As a rookie manager in Seattle, where baseball careers regularly cul-de-sac, Lloyd McClendon asked everyone to give him 50 games before demanding an evaluation as to whether there was any way out for the Mariners besides backing up. So he …
As a rookie manager in Seattle, where baseball careers regularly cul-de-sac, Lloyd McClendon asked everyone to give him 50 games before demanding an evaluation as to whether there was any way out for the Mariners besides backing up.
So he was asked, on May 26 when the Mariners beat the Angels to go 25-25, what he thought.
Said McClendon: “I like my team.”
Cue the eye rolls. Signal the waah-wah trumpet. Play the Homer Simpson “D’oh!”
Poor man. How could he know? He hasn’t lived here.
He was a mediocre MLB player for eight years, and never had a winner in five seasons as Pirates manager. Sure, he had a nice run as an assistant to Jim Leyland in Detroit’s rise to eminence, but what did he know about the chronic decrepitude in Seattle? Fans here have gone from the Ice Age to global warming without seeing a World Series.
But while baseball history can give no end of pain, it doesn’t play the game. What he didn’t know is not hurting Lloyd McClendon.
A week after McClendon said he liked his team, on June 2 in New York, the Mariners blasted the Yankees 10-2 to go 29-28. They’ve been above .500 since.
Sunday, they reached a new high-water mark of 11 games over .500 by blasting the Tigers in Detroit 8-1 to take the series 2-1. That’s 12 wins in the past 16 with division cellar-dwellers Philadelphia, Boston and Texas in the nine games that take them into September. At 33-24, the Mariners are the best road team in the American League.
For Seattle’s aching baseball fans, that’s a lot to like.
TBS analyst and former major league pitcher Ron Darling is the latest to jump on the Like Train (Love Train doesn’t begin service until after Labor Day).
“I think they get in (the playoffs),” he said during the TBS national broadcast of the Sunday game. “It’s one of those magical years where they’re getting some contributions (from many).
“After the trades, getting more runs scored . . . More importantly, they’re getting enough pitching, and they’re a good defensive team.”
The key phrase is “after the trades.”
The team McClendon liked in May isn’t the same team in August. The organization upgraded four positions without having to trade premier prospects, much less contributing veterans.
In swapping out first base (Logan Morrison for Justin Smoak), shortstop (Chris Taylor for Brad Miller and Nick Franklin), centerfield (Austin Jackson for Abraham Almonte and James Jones) and DH (Kendrys Morales for Corey Hart and a passel of others), the Mariners have improved the four weakest links in the lineup, even though the post-trade numbers to date are modest.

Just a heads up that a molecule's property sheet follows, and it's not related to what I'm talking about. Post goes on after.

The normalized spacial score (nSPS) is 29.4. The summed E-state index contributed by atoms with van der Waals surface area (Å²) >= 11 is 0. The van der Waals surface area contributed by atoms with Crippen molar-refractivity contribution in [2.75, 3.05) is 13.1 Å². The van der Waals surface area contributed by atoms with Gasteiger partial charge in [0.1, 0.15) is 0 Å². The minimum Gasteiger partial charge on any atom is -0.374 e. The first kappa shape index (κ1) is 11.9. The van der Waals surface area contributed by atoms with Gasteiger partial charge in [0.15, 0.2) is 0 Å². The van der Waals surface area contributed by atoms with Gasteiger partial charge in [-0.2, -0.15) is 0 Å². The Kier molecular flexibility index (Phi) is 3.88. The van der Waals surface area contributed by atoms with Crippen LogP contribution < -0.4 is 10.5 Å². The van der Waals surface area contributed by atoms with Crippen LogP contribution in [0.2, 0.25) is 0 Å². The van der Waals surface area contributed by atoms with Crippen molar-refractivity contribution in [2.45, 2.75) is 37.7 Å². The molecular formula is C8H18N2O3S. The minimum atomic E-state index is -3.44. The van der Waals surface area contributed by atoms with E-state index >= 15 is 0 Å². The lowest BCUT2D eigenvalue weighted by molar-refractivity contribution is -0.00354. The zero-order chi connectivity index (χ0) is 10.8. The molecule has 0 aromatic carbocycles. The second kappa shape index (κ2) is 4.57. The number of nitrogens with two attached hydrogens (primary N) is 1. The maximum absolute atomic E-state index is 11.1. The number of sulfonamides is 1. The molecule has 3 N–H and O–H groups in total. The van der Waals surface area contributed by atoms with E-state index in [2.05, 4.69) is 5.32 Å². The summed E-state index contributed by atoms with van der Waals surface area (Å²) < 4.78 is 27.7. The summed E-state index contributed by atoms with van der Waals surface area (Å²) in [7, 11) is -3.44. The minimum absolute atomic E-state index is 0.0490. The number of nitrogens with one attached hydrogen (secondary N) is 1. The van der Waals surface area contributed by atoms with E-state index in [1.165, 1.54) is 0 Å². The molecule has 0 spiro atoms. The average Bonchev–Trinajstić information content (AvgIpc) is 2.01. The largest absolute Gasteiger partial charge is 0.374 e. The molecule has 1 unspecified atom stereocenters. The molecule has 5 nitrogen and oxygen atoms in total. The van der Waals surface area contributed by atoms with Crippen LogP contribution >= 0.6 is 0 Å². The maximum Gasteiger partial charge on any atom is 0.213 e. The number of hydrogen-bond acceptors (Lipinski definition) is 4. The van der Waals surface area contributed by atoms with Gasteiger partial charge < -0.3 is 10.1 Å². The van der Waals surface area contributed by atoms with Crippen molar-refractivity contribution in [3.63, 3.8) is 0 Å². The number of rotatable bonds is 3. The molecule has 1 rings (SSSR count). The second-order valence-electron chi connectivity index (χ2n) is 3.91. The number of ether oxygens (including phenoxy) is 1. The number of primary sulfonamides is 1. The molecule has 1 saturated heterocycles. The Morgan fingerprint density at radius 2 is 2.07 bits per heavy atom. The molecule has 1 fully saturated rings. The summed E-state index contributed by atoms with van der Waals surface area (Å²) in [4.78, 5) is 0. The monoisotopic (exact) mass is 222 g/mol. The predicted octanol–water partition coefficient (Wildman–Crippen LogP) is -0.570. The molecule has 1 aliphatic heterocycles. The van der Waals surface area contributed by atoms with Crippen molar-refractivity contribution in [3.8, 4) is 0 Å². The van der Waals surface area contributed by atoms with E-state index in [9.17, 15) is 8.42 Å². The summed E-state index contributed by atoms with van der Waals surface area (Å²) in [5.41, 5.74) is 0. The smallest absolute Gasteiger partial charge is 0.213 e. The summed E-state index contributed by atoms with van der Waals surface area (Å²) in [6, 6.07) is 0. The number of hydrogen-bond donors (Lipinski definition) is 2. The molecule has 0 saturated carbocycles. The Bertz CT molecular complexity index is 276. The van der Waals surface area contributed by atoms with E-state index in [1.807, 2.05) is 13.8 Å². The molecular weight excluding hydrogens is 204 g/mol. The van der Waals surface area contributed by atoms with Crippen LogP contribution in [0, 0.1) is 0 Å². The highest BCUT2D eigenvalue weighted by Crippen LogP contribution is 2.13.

The key in mid-season baseball improvement is to remove below-average players and get average players, because it’s so hard go from average to great. That is best done in the off-season when, for example, the Mariners’ brass swallowed a boxcar of stimulants and signed Robinson Cano away from the Yankees.
Not all of the new lineup entries have to deliver daily. Just one of them at a time, because the pitching is so good that a single extra run, delivered by sac fly or groundout, is frequently sufficient.
Morales is barely hitting .200 in his second Seattle tenure, but in 21 games, he has 11 RBIs. Jackson, hitting .228 as a Mariner, has a career .751 OPS and is a plus centerfielder. If OF Chris Denorfia ‘s two singles and a triple Sunday represent a breakout moment in his return to the American League, consider the bench upgraded. That would include at backup catcher the defensively deft Jesus Sucre, replacing error-prone John Buck.
Morrison has been around since spring, but has stayed healthy long enough to remember how to swing and play first base. He’s hitting .332 since July 30. And Taylor has been a marvel, although it’s unrealistic to expect he will continue to hit .356 in his rookie year.
The biggest plus down the stretch won’t be among the position players but on the mound — James Paxton. He has barely passed 50 innings as a major league pitcher, but McClendon has seen enough to do a thing rare for him, especially in regards to a rookie — gush.
“He’s extremely important for us,” McClendon said last week. “Much like (Tom) Wilhelmsen is the glue to our bullpen, this kid can be the glue to our rotation moving forward down the stretch. If he can stay healthy and throw the ball like he did the other day, that’s going to be big for us.
“He can keep a roll going for us, stretch those winning streaks out. If you look at our rotation throughout the year, the guy in the five-hole has not had great success. It’s been patchwork. This guy can patch it and it doesn’t come loose.”